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This article is about the demographic features of the population of Vietnam, including population density, ethnicity, education level, health of the populace, economic status, religious affiliations and other aspects of the population.Originating in northern Vietnam, the Vietnamese people pushed southward over two millennia to occupy the entire eastern seacoast of the Indochinese Peninsula.Long important in the Vietnamese economy, Vietnamese of Chinese ancestry have been active in rice trading, milling, real estate, and banking in the south and shopkeeping, stevedoring, and mining in the north.Restrictions on economic activity following reunification in 1975 and the subsequent but unrelated general deterioration in Vietnamese-Chinese relations sent chills through the Chinese-Vietnamese community.Men having pre-marital or extra-marital sexual relationships with FSW inevitably expose their wives to HIV/AIDS risk.Particularly in provinces with mobile populations, migrant husbands who, being away from home, are likely buy sex and use drugs may contract HIV and transmit to their wives.While 97.1% of female sex workers (FSW) reported using condoms with their most recent clients, While HIV/AIDS remain an epidemic only within the high-risk groups, women in the general population may be more exposed to the risk of contracting HIV than reported.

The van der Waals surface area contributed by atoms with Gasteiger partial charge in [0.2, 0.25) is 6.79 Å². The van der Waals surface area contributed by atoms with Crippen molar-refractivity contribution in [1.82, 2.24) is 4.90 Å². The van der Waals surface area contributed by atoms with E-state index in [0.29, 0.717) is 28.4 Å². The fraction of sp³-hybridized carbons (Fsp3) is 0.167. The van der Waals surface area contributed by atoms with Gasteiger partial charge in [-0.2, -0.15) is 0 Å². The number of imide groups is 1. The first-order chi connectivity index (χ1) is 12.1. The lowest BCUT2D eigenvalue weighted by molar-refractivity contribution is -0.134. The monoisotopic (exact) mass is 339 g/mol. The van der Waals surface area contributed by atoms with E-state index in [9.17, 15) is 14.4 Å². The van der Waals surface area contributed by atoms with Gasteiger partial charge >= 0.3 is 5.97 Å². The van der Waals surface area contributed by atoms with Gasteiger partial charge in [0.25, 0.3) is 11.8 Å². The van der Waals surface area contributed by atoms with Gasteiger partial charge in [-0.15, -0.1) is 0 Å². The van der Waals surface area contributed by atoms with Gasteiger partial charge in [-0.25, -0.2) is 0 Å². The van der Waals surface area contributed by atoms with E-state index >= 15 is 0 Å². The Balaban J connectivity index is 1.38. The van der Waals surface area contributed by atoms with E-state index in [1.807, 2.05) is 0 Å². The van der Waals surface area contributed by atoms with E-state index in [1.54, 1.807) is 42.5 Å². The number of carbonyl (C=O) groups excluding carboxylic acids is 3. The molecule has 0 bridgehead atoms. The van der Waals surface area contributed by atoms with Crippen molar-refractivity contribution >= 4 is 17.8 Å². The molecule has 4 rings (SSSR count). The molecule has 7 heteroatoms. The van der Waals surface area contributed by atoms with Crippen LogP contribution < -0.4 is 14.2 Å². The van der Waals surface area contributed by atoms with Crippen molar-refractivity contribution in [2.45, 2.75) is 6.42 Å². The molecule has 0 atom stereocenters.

Even though Vietnam has implemented HIV/AIDS case reporting, the general lack of HIV testing thus far suggests that the actual number of people living with HIV/AIDS is much higher.
The central highland peoples commonly termed Degar or Montagnards (mountain people) comprise two main ethnolinguistic groups--Malayo-Polynesian and Mon–Khmer.
About 30 groups of various cultures and dialects are spread over the highland territory.
This raises the risk of spreading HIV/AIDS to the general population.
Another main cause of HIV/AIDS spread is sexual transmission through the sex workers.Other minority groups include the Cham—remnants of the once-mighty Champa Kingdom, conquered by the Vietnamese in the 15th century, Hmong, and Tai ("Thái").